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Friday, September 20, 2019  Spokane, Washington  Est. May 19, 1883
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Arctic fox walks more than 2,700 miles from Norway to Canada

UPDATED: Tue., July 2, 2019, 5 p.m.

A polar fox is fitted with a satellite tracking collar in Krossfjorden, Svalbard, a Norwegian Arctic archipelago, on July 29, 2017, as part of research conducted by the Norwegian Polar Institute. Norwegian researchers said Tuesday July 2, 2019, that this young female arctic fox, shown in this photo, has been tracked walking from northern Norway to Canada’s far north, a distance of 2,737 miles, via Greenland in 76 days. (Elise Stroemseng / AP)
A polar fox is fitted with a satellite tracking collar in Krossfjorden, Svalbard, a Norwegian Arctic archipelago, on July 29, 2017, as part of research conducted by the Norwegian Polar Institute. Norwegian researchers said Tuesday July 2, 2019, that this young female arctic fox, shown in this photo, has been tracked walking from northern Norway to Canada’s far north, a distance of 2,737 miles, via Greenland in 76 days. (Elise Stroemseng / AP)
Associated Press

COPENHAGEN, Denmark – An arctic fox walked more than 2,737 miles to go from northern Norway to Canada’s far north in four months, Norwegian researchers said.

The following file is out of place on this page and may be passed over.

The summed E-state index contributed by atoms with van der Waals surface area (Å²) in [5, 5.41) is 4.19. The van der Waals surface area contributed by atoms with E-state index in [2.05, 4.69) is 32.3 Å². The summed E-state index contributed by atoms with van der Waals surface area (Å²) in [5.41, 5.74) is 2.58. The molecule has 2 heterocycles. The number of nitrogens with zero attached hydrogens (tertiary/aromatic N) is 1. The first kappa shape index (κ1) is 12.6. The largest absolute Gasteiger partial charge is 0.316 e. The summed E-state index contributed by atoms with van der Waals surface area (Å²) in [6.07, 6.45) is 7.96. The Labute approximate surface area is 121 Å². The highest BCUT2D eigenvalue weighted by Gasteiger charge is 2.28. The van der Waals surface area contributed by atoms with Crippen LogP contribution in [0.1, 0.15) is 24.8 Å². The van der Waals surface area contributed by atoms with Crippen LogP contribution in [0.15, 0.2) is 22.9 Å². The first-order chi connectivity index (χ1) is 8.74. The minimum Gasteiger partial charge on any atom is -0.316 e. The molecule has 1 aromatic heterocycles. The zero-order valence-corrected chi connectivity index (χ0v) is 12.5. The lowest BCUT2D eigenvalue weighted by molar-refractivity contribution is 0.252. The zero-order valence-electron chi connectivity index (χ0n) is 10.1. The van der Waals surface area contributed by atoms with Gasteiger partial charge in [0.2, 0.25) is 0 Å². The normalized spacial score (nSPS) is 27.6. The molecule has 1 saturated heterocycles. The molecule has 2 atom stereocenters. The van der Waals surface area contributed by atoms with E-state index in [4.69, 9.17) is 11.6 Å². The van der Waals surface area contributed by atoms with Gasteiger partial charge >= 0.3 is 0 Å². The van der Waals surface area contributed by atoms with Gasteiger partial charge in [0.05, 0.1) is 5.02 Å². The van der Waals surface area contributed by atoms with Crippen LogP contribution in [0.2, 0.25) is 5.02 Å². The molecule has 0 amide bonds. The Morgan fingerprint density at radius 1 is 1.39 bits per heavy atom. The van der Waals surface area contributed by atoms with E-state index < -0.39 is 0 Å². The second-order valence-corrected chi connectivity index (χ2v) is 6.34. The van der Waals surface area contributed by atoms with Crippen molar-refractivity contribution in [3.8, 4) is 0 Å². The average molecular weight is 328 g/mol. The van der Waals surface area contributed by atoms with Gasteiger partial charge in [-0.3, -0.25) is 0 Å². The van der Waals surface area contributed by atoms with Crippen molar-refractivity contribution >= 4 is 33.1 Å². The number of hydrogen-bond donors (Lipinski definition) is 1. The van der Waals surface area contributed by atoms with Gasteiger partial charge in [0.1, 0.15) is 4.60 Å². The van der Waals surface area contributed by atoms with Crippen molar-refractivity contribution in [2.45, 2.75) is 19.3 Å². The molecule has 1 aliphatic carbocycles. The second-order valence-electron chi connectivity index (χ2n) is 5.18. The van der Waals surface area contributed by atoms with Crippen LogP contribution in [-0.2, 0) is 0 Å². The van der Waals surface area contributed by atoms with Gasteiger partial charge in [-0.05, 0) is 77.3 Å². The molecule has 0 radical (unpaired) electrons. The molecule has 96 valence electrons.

The Norwegian Polar Institute reported the young female fox left her birth place on Norway’s Svalbard archipelago on March 1, 2018 and reached Canada’s Ellesmere Island by way of Greenland on July 1, 2018.

The ground the small fox cumulatively covered over those four months was among the most ever recorded for an arctic fox seeking a place to settle down and breed, the institute said in a research article subtitled “One female’s long run across sea ice.”

Institute scientists monitored the fox’s movements with a satellite tracking device they fitted her with in July 2017 near her native habitat by a glacier on Norway’s Spitsbergen island. She stayed close to home then gradually ventured out until she left the island on March 26, 2018.

During the walk to Canada, the roughly 2-year-old fox moved at an average rate of 28.7 miles per day, the Norwegian scientists said.

“The short span of time spent covering such a distance highlights the exceptional movement capacity of this small-sized carnivore species,” they said.

The distance between the fox’s natal den and where she settled on Ellesmere Island was 1,109 miles if traveled in a straight line, according to the institute.

The sea ice allows Norway’s arctic foxes to reach Greenland and then North America, though it’s not known why they leave their birth places in search of places to breed, the researchers said.

The animals, which have thick fur to survive cold environments and live to about age four, subsist on fish, marine birds and lemmings.

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